- Understand 1:1 correspondance (each spoken Chinese syllable corresponds with a Chinese character)
- Keep up with the pace of a narrator
- Not be distracted by the illustrations
Because the illustrations in books will naturally attract children, I give my daughter plenty of time to take “picture walks” through each book that she wants to learn to read. The ability to “read” illustrations is an important skill itself; it also provides context to the audio narrative. When she’s satisfied with the visual exploration, she can concentrate on the Chinese characters better. Then she listens to the story multiple times so that she can memorize the text and thus learn new Chinese characters independently.
If we encounter unfamiliar Chinese characters, then we write each down on Post-It notes and stick it to the page. Usually I’ll write Pinyin and English on the back of the Post-It for reference for myself.
3. Listening without ever seeing the books
For the bulk of the Chinese audiobooks that we have listened to, I won’t buy the physical books if the illustrations appear unattractive or if we already have similar books on the topic or reading level. Therefore, we listen to them like old-fashioned storytelling. As mentioned above, this is very effective for honing the receptive language skills because there is no visual input. As my daughter matures, I would like to encourage her to try drawing what she thinks has happened in the story by trying this myself!
3. Limitations of our Chinese learning environment
Despite our progress with Chinese audiobooks, person-to-person interaction will always be the best way to learn Chinese. I wish I could read Chinese with her the way I can do in English. We don’t listen to audiobooks in English, because nothing is better than a parent’s voice.
Currently, my daughter’s Chinese reading skills are more advanced than her speaking skills. I foresee this to be a long-term problem because of our English-dominant environment. Although she sounds fluent and she has over 1000 Chinese characters memorized, her Mandarin vocabulary and grammar are probably average for her age due to lack of practice with various native speakers.
The other limitation of most audiobooks is the lack of word-for-word narration. My hope is that over time and as technology advances, more reading pen options will be available on the market. We loved the 樂樂文化 Le Le Chinese Pen Leveled Readers System for its clean design, individual word and sentence narration, and realistic illustrations – I’d love to see more audiobooks like this available on the market.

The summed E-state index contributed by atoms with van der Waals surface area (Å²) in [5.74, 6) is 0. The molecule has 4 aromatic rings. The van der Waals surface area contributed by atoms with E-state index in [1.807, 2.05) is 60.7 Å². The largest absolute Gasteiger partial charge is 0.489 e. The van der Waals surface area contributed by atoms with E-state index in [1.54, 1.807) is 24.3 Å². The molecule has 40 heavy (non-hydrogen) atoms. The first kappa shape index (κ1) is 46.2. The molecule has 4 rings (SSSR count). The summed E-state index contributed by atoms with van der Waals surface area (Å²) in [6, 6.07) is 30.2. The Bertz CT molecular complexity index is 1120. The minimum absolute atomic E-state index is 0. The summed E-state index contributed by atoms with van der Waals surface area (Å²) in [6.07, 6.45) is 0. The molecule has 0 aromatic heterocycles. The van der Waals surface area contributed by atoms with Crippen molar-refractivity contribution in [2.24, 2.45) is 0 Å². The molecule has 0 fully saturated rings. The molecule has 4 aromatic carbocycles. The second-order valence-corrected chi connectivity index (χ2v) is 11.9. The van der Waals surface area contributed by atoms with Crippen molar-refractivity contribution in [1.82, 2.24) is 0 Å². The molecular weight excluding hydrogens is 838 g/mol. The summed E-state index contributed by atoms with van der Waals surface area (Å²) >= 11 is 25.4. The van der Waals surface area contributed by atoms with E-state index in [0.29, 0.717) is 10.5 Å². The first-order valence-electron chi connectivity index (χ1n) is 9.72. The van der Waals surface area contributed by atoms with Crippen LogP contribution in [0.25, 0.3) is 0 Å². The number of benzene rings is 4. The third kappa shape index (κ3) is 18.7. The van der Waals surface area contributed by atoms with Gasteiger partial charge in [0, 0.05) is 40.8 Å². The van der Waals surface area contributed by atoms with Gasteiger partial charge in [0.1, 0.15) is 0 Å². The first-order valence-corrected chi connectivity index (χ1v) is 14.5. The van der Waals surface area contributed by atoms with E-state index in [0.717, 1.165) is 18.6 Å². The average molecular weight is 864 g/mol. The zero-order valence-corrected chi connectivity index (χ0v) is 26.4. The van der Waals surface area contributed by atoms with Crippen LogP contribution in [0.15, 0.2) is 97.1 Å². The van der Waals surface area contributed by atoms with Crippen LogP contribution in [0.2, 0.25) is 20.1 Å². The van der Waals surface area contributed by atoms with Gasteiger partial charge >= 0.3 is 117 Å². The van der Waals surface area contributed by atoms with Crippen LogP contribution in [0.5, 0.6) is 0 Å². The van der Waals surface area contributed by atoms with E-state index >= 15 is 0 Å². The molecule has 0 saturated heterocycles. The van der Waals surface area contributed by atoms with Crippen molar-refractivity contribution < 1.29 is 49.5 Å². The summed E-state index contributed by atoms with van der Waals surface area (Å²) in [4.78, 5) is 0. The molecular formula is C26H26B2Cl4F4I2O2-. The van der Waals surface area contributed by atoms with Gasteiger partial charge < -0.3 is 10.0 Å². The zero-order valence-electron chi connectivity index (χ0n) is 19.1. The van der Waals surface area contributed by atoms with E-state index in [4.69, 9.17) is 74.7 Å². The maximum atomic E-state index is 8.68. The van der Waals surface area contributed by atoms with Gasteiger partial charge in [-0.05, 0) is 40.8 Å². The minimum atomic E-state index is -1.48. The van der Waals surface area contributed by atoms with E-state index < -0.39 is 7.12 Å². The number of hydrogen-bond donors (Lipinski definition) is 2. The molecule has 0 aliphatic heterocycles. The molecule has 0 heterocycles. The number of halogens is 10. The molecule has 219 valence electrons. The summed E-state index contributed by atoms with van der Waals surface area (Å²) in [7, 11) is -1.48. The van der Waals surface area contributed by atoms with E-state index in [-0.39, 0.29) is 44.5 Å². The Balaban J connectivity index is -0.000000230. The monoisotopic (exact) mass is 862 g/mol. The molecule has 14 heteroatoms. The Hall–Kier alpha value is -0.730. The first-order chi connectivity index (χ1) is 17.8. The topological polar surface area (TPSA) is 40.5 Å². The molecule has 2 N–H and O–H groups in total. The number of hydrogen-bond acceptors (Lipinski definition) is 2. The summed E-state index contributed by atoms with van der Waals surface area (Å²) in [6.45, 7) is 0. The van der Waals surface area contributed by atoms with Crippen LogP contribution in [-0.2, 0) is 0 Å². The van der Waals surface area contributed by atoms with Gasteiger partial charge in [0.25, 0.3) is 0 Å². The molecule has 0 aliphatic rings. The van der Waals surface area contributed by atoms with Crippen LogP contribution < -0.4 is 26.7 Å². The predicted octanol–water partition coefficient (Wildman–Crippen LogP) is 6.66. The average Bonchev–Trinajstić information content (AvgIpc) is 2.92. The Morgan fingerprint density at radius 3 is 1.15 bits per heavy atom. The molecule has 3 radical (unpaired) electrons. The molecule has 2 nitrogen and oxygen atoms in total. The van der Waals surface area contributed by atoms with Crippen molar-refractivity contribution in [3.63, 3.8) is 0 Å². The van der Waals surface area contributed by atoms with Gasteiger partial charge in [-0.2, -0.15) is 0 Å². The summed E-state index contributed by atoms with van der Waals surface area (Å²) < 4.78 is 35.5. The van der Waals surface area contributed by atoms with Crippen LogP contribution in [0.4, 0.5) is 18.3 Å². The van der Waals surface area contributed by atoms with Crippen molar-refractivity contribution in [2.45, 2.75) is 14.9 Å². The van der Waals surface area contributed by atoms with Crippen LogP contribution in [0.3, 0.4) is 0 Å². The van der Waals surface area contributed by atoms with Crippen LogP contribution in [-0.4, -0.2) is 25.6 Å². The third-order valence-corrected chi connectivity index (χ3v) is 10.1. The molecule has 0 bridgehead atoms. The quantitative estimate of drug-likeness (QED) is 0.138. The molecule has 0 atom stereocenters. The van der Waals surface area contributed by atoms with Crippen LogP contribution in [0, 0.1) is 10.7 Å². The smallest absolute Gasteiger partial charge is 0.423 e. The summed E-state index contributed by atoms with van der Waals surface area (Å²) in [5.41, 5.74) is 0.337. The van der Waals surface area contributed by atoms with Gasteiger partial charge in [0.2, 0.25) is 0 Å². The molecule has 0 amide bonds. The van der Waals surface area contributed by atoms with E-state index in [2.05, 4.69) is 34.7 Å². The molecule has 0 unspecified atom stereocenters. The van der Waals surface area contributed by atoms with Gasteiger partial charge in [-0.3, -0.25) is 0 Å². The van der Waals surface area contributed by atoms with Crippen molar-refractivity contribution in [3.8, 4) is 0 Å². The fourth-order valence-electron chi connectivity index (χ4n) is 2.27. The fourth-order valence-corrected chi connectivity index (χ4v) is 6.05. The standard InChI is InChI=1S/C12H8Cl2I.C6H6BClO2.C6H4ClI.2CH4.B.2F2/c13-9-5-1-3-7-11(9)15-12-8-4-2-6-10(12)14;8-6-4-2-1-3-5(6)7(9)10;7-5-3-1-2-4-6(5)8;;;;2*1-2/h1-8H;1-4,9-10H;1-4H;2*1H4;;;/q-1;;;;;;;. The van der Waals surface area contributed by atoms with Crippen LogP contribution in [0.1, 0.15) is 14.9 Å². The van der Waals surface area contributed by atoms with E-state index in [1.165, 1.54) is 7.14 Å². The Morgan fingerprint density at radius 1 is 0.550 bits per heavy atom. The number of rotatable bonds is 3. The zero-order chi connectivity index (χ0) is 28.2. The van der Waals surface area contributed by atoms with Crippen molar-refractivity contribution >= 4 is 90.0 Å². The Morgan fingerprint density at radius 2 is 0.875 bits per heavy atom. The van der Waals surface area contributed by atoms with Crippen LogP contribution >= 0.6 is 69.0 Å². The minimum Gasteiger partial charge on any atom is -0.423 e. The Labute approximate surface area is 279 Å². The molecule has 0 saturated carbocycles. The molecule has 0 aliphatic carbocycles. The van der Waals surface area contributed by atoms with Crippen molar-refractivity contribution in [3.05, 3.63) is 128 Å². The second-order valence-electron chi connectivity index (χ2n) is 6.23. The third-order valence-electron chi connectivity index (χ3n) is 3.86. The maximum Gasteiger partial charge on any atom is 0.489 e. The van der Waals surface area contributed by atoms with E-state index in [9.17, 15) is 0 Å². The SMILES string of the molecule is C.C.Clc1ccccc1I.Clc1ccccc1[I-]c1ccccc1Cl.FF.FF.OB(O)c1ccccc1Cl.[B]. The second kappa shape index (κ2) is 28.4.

We also love the C-pen reading pen, which is my next big project to work on and share with you all. With the C-pen, our Chinese teacher can record any story for my daughter, and our nanny can record any Korean book. We can also download stories from Ximalaya and then upload the mp3 files into the reading pen. I anticipate that the C-pen reading pen will vastly improve the number of Chinese books that my daughter can listen and learn from independently, and therefore boost her fluency and literacy.
Regularly listening to Chinese audiobooks can improve both speaking and reading skills. I highly recommend incorporating audiobooks into your daily routine and involving your child’s interests in the story selection.
Does your family listen to audiobooks, and if so, what are your favorites? If not, what challenges have prevented the use of this resource? Please feel free to share in the comments or questions below as many other parents share the same concerns!
FREE CHINESE AUDIOBOOKS
Ximalaya FM has thousands of Chinese stories for children for free! Our favorites are listed in this post. Since the entire website and app is in Chinese, please refer to this guide if you cannot read Chinese.
Also be sure to check out other Websites and Apps with FREE Multilingual books for Kids!
WHERE TO BUY CHINESE BOOKS FOR KIDS
For more Chinese book recommendations for kids, please visit and bookmark this link of our favorite books! Every week, I will be adding book reviews to this website!
If you’re wondering where to buy Chinese books for children, please click here for a list of the most popular online bookstores!
Tips on creating a Chinese learning environment at home
- Teach Your Child a Second Language at Home with 5 Key Steps
- Raising Multilingual Children as a Non-Fluent Parent: 7 Lessons Learned in 2017
- How To Get Your Child To Speak the Minority Language
- Encourage A Child to Love and Speak the Minority Language with 5 Strategies
- How to Find a Foreign Language Teacher for Your Child
- 5 Reasons Books are the Best Gifts for Multilingual Kids
Teaching kids how to read Chinese
- When and How to Introduce Chinese Characters to Kids?
- 5 Basic Tips for Memorizing Chinese Characters
- 10 Ways to Encourage Your Child to Read
- Create a Print-Rich Environment with Labels that Promote Literacy
- How I Taught My Child 1000+ Chinese Characters as a Non-Fluent Speaker
- When Should My Child Learn Hanyu Pinyin?